I used to love a good sitemap, all those boxes and arrows… lovely stuff. But now I’m not so sure. I think it’s good to occasionally take a step back from the bread and butter techniques and deliverables that you rely on and ask a few questions. Sometime I think we come to an old template or technique and use it unthinkingly, forgetting the thought and effort that went into the initial design and development of the tool. We grow accustomed to using a tool over and over again, and soon we’re hammering in nails with a screwdriver.
Constructing and describing the structure of digital information environments – apps, websites, things that ‘users’ move through and interpret – is hard work. For some time I’ve been critical of a type of thinking that I suspect limits our ability to design and describe these space – a reliance on taxonomic thinking.
Everyone knows that stuff used to live in folders. Then folders became digital and a persistent digital simile that inherited many of the properties of real-world folders spread from desktops to directories. Digital folders weren’t magic. They did the same thing as their ‘analogue’ counterparts. They ranged in size. You could put on in another. They were often indicated by a slash. They contained and separated.
These structures were fine for a while. Taxonomic thinking meant that usually sites were ordered from the general to the more specific. Breadcrumbs placed you somewhere on that continuum of granularity and if an IA had done a decent job you could jump around with precision and a certain degree of confidence. Then things changed.
Search engines inverted journeys. Predictability was occasionally lost. Then things got more dynamic and all bets were off. Websites are no longer pages in the way that you print a book and arrange a narrative. Those funnelling tunnels built on the architecture of the folder no longer hold true. We’re now often just creating canvasses, empowering users to build their own compositions out of the components on offer. Folders look a little underpowered to meet today’s expectations. And so does the typical sitemap – all hierarchical and linear, as if websites were multigenerational families and IAs were the genealogists of the digital world. We need to let go of that image when we talk about sitemaps, it constrains the ways we’re able to represent the structures and experiences we aim to create.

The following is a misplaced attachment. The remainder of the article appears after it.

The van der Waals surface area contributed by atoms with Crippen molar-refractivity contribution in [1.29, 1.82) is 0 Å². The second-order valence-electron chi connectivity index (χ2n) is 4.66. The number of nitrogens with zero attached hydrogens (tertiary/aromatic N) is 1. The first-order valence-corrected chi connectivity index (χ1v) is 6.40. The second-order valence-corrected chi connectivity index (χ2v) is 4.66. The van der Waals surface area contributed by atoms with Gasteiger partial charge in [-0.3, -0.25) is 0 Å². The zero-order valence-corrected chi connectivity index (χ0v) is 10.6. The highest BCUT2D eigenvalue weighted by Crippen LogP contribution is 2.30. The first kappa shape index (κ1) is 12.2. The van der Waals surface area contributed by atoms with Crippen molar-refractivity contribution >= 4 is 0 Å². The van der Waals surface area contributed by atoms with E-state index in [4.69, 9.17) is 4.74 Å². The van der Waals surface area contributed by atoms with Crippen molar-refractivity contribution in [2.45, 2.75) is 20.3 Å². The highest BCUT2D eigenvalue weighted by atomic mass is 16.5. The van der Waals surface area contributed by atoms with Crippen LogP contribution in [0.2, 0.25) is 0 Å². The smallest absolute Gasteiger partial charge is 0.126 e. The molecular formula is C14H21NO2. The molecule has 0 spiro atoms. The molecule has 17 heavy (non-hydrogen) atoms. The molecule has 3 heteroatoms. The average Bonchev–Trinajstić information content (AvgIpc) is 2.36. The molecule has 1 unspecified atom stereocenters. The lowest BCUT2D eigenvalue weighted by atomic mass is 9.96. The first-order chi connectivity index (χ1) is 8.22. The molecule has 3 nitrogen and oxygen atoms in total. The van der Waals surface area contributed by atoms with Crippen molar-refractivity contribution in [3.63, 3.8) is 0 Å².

[blockquote]We shape our buildings, and afterwards our buildings shape us.[/blockquote]
Information architecture is about understanding the properties of things, the relationships between things and things that stuff can be used for. I think traditional ‘family tree’ style maps do a great job of describing relationships. But if your design is more focused on ontology or utility you might want to evolve other ways to describe your design.
I think we need to continue to explore ways of representing the structure of the things we create. Don’t just leap to that now old-fashioned template of the sitemap. When someone asks you for a sitemap, challenge that assumption. What is the thing that we need to use this ‘map’ for?
Here are a couple of ideas for how you might represent the structure of the things you design…
The tools we use to shape, communicate and refine our thinking can empower or constrain us. The same is true of the tools we use to communicate our ideas and recommendation to others. Think carefully about the ‘maps’ you make to ensure you’re using the right tool for the job.
Let me know if you’ve got any more examples that I could share on the blog or tweet them to me @danramsden.
Leave a Reply